Last signs of war camp set to go

A postcard home from a prisoner of war at Pingley Camp, dated the 18th August 1946-indicative of the fact that prisoners of war remained there after the war had ended in 1945.(picture courtesy of John Holland)
A postcard home from a prisoner of war at Pingley Camp, dated the 18th August 1946-indicative of the fact that prisoners of war remained there after the war had ended in 1945.(picture courtesy of John Holland)

With the news development at Pingley Camp is set to proceed, Brigg correspondent Peter Thompson looks back at the history of the camp in times of war and peace.

It is the end of an era - the last visible signs and memories of Pingley Camp in war and post war years are fading fast as the site is set to become a housing development.

Some of the town’s more elderly residents will have memories of the former Prisoner of War camp, while others will recall the days when it had an altogether different function.

In World War II, the camp was used to house mainly Italian prisoners of war, though Germans were also held there.

There were 35 huts on site with as many as 750 prisoners.

With the end of hostilities in 1945 the POWs were not immediately repatriated, as the postcard pictured shows; many stayed locally and some married local girls.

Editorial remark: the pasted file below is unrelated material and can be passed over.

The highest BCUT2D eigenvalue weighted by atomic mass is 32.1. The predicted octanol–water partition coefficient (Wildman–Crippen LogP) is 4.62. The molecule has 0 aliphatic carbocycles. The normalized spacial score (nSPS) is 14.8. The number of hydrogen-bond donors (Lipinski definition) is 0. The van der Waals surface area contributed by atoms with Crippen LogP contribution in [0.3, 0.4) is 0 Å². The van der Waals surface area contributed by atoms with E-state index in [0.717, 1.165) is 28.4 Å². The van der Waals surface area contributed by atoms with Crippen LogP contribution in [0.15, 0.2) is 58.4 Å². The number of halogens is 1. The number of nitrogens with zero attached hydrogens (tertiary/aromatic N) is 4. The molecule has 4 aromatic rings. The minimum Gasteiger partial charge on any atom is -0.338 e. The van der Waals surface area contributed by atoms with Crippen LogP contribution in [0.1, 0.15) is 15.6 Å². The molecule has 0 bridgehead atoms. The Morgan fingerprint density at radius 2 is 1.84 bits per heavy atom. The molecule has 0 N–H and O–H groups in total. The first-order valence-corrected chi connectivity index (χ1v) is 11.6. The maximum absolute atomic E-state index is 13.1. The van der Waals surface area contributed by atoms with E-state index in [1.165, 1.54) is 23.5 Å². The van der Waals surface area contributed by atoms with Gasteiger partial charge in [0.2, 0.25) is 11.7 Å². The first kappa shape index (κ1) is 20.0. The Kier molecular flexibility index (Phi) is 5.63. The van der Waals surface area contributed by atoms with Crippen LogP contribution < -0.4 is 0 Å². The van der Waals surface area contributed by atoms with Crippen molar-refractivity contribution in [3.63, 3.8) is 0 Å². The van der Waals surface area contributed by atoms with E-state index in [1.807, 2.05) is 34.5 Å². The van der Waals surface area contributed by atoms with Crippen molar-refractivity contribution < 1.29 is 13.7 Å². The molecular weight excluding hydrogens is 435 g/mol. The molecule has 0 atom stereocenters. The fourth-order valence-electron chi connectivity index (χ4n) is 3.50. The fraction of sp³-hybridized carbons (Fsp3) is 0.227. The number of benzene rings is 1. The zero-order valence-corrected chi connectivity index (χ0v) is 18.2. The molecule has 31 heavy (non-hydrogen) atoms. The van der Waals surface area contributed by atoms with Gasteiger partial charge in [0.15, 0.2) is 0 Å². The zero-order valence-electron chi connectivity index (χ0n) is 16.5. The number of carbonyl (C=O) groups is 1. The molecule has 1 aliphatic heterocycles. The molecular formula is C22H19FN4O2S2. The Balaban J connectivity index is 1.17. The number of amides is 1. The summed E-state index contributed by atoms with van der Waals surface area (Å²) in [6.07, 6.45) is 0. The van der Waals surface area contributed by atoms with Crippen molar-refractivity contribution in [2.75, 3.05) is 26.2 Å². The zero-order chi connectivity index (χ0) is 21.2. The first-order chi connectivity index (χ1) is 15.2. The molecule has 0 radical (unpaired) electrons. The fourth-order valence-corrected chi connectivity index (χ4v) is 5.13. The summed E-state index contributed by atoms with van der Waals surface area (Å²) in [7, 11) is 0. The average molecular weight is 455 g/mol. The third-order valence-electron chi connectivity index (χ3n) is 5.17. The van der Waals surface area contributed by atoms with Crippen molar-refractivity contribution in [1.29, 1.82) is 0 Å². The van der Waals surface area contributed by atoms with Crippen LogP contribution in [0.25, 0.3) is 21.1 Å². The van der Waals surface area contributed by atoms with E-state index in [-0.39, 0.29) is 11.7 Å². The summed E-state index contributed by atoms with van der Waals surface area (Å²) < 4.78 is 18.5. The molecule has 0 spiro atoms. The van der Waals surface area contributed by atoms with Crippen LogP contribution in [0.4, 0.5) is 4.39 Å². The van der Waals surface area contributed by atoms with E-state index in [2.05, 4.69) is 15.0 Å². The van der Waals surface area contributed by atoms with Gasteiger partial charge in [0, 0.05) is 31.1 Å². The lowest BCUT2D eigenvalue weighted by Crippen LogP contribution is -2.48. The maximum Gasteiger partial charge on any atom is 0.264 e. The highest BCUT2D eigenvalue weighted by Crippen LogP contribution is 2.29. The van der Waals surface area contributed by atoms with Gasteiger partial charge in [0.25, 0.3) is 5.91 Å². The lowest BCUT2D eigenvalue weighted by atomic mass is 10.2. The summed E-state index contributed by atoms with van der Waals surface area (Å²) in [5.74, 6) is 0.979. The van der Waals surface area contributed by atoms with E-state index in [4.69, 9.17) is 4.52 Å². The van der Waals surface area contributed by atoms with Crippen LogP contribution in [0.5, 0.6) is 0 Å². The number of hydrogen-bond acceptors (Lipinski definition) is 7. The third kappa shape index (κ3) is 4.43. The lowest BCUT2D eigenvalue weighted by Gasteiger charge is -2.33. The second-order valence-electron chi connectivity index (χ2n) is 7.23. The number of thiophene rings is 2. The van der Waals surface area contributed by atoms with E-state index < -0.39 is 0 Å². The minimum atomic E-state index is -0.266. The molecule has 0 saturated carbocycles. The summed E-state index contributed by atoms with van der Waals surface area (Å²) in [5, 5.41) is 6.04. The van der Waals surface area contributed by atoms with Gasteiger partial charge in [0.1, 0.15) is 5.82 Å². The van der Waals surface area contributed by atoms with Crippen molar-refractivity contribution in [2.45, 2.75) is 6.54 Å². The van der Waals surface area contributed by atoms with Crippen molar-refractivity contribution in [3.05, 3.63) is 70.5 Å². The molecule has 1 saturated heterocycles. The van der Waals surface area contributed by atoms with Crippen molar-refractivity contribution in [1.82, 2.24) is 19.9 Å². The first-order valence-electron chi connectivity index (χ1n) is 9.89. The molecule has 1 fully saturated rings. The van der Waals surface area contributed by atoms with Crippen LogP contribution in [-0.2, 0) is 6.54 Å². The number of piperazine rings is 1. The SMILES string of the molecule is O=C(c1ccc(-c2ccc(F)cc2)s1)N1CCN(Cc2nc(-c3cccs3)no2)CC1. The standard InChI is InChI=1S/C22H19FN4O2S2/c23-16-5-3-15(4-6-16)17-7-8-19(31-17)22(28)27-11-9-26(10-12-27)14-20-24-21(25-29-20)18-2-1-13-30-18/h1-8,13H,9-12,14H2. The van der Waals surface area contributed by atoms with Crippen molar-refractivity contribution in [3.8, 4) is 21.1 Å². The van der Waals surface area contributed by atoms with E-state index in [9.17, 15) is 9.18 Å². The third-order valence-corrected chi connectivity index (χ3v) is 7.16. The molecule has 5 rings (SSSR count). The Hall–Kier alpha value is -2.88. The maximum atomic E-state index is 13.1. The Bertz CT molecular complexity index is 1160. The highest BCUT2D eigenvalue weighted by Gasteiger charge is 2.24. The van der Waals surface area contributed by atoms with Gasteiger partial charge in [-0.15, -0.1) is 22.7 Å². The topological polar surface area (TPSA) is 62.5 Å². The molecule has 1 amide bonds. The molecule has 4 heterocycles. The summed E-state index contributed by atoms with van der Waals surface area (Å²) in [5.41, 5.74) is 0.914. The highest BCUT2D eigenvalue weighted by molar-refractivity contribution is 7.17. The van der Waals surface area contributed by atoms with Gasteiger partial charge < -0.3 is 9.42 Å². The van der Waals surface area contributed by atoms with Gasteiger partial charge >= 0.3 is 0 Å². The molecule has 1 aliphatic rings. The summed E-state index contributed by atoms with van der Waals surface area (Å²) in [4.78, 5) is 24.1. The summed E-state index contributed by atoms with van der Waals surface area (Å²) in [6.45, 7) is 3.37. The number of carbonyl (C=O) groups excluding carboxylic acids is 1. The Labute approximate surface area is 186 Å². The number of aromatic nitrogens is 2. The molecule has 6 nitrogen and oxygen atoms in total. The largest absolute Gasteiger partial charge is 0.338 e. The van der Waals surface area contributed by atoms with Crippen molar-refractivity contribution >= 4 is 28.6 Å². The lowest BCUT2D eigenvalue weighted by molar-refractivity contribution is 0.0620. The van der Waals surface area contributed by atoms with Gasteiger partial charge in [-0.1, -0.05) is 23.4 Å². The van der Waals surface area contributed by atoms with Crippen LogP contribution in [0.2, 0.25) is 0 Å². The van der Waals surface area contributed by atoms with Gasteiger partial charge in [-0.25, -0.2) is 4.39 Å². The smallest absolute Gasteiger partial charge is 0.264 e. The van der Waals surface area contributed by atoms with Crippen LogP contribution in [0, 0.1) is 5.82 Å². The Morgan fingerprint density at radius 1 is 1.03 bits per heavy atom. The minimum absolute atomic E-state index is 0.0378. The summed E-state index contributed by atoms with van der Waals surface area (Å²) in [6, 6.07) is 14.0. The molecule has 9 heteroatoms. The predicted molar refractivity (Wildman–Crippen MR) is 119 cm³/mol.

They were befriended by local families and treated in many cases as locals.

After the war, the camp was used for sheltered housing under the name of Pingley Farm Hostel, with many students and farm workers, both men and women, living there while working on local farms.

That continued through to the 1980s, after which time it lay derelict, though the remaining huts were still used by farmers for storage. One of its defining features in those days was a huge water tower.

The huts were of a standard pre-fab design and built by some of the prisoners of war themselves, mainly in 1942.

Even in the mid 1960s and 7os the walls of rooms were covered in prisoners’ art, ranging from goofy to nazi characters. By 2010, the old water tower was the last remaining building; Now even that has gone and the new development has already begun.